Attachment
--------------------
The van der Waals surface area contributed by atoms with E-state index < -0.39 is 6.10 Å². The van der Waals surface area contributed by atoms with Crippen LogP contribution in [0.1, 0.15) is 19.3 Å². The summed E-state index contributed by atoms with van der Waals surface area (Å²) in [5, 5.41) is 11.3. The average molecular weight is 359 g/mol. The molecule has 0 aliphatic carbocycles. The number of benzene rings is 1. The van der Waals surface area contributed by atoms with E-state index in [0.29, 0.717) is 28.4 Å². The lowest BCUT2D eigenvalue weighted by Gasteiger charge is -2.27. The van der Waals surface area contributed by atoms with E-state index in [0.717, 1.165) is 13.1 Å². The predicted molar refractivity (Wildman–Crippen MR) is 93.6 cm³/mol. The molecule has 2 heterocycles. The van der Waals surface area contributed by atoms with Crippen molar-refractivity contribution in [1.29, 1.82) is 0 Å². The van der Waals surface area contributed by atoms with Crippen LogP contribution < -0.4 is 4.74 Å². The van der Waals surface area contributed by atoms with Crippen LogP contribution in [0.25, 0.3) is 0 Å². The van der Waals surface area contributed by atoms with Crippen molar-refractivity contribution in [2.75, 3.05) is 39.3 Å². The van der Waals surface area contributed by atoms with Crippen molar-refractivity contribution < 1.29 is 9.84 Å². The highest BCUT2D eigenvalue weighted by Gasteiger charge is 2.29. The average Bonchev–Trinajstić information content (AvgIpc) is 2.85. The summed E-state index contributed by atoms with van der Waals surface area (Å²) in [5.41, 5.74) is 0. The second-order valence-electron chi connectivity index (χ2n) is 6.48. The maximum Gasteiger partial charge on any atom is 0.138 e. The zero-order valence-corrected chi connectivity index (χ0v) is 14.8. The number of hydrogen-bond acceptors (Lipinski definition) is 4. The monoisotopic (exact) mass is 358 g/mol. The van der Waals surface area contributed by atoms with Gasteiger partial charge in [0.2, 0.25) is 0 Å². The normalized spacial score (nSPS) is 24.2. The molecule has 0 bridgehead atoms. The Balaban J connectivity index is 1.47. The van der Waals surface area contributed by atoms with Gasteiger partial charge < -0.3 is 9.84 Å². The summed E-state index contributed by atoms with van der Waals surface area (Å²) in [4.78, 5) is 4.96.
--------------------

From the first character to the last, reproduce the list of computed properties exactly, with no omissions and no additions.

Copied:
The van der Waals surface area contributed by atoms with E-state index < -0.39 is 6.10 Å². The van der Waals surface area contributed by atoms with Crippen LogP contribution in [0.1, 0.15) is 19.3 Å². The summed E-state index contributed by atoms with van der Waals surface area (Å²) in [5, 5.41) is 11.3. The average molecular weight is 359 g/mol. The molecule has 0 aliphatic carbocycles. The number of benzene rings is 1. The van der Waals surface area contributed by atoms with E-state index in [0.29, 0.717) is 28.4 Å². The lowest BCUT2D eigenvalue weighted by Gasteiger charge is -2.27. The van der Waals surface area contributed by atoms with E-state index in [0.717, 1.165) is 13.1 Å². The predicted molar refractivity (Wildman–Crippen MR) is 93.6 cm³/mol. The molecule has 2 heterocycles. The van der Waals surface area contributed by atoms with Crippen molar-refractivity contribution in [1.29, 1.82) is 0 Å². The van der Waals surface area contributed by atoms with Crippen LogP contribution < -0.4 is 4.74 Å². The van der Waals surface area contributed by atoms with Crippen LogP contribution in [0.25, 0.3) is 0 Å². The van der Waals surface area contributed by atoms with Crippen molar-refractivity contribution in [2.75, 3.05) is 39.3 Å². The van der Waals surface area contributed by atoms with Crippen molar-refractivity contribution < 1.29 is 9.84 Å². The highest BCUT2D eigenvalue weighted by Gasteiger charge is 2.29. The average Bonchev–Trinajstić information content (AvgIpc) is 2.85. The summed E-state index contributed by atoms with van der Waals surface area (Å²) in [5.41, 5.74) is 0. The second-order valence-electron chi connectivity index (χ2n) is 6.48. The maximum Gasteiger partial charge on any atom is 0.138 e. The zero-order valence-corrected chi connectivity index (χ0v) is 14.8. The number of hydrogen-bond acceptors (Lipinski definition) is 4. The monoisotopic (exact) mass is 358 g/mol. The van der Waals surface area contributed by atoms with Gasteiger partial charge in [0.2, 0.25) is 0 Å². The normalized spacial score (nSPS) is 24.2. The molecule has 0 bridgehead atoms. The Balaban J connectivity index is 1.47. The van der Waals surface area contributed by atoms with Gasteiger partial charge < -0.3 is 9.84 Å². The summed E-state index contributed by atoms with van der Waals surface area (Å²) in [4.78, 5) is 4.96.